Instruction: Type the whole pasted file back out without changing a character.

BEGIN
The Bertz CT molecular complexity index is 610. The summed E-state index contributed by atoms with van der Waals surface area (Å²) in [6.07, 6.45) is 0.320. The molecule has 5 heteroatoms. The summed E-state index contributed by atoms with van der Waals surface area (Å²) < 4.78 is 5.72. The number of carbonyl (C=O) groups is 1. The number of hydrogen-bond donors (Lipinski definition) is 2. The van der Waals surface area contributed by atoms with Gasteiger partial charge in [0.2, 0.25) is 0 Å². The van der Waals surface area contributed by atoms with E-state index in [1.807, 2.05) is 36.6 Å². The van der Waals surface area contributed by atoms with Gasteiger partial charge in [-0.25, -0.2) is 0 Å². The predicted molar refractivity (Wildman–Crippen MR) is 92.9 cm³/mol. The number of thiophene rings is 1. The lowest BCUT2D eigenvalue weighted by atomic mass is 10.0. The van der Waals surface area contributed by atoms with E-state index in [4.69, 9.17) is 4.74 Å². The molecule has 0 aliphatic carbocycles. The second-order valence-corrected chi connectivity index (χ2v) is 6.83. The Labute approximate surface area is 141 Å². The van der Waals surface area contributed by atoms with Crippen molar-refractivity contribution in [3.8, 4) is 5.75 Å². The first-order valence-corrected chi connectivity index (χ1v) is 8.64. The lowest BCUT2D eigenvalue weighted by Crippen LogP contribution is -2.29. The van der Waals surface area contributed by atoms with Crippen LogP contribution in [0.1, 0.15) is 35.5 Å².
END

The Bertz CT molecular complexity index is 610. The summed E-state index contributed by atoms with van der Waals surface area (Å²) in [6.07, 6.45) is 0.320. The molecule has 5 heteroatoms. The summed E-state index contributed by atoms with van der Waals surface area (Å²) < 4.78 is 5.72. The number of carbonyl (C=O) groups is 1. The number of hydrogen-bond donors (Lipinski definition) is 2. The van der Waals surface area contributed by atoms with Gasteiger partial charge in [0.2, 0.25) is 0 Å². The van der Waals surface area contributed by atoms with E-state index in [1.807, 2.05) is 36.6 Å². The van der Waals surface area contributed by atoms with Gasteiger partial charge in [-0.25, -0.2) is 0 Å². The predicted molar refractivity (Wildman–Crippen MR) is 92.9 cm³/mol. The number of thiophene rings is 1. The lowest BCUT2D eigenvalue weighted by atomic mass is 10.0. The van der Waals surface area contributed by atoms with E-state index in [4.69, 9.17) is 4.74 Å². The molecule has 0 aliphatic carbocycles. The second-order valence-corrected chi connectivity index (χ2v) is 6.83. The Labute approximate surface area is 141 Å². The van der Waals surface area contributed by atoms with Crippen molar-refractivity contribution in [3.8, 4) is 5.75 Å². The first-order valence-corrected chi connectivity index (χ1v) is 8.64. The lowest BCUT2D eigenvalue weighted by Crippen LogP contribution is -2.29. The van der Waals surface area contributed by atoms with Crippen LogP contribution in [0.1, 0.15) is 35.5 Å².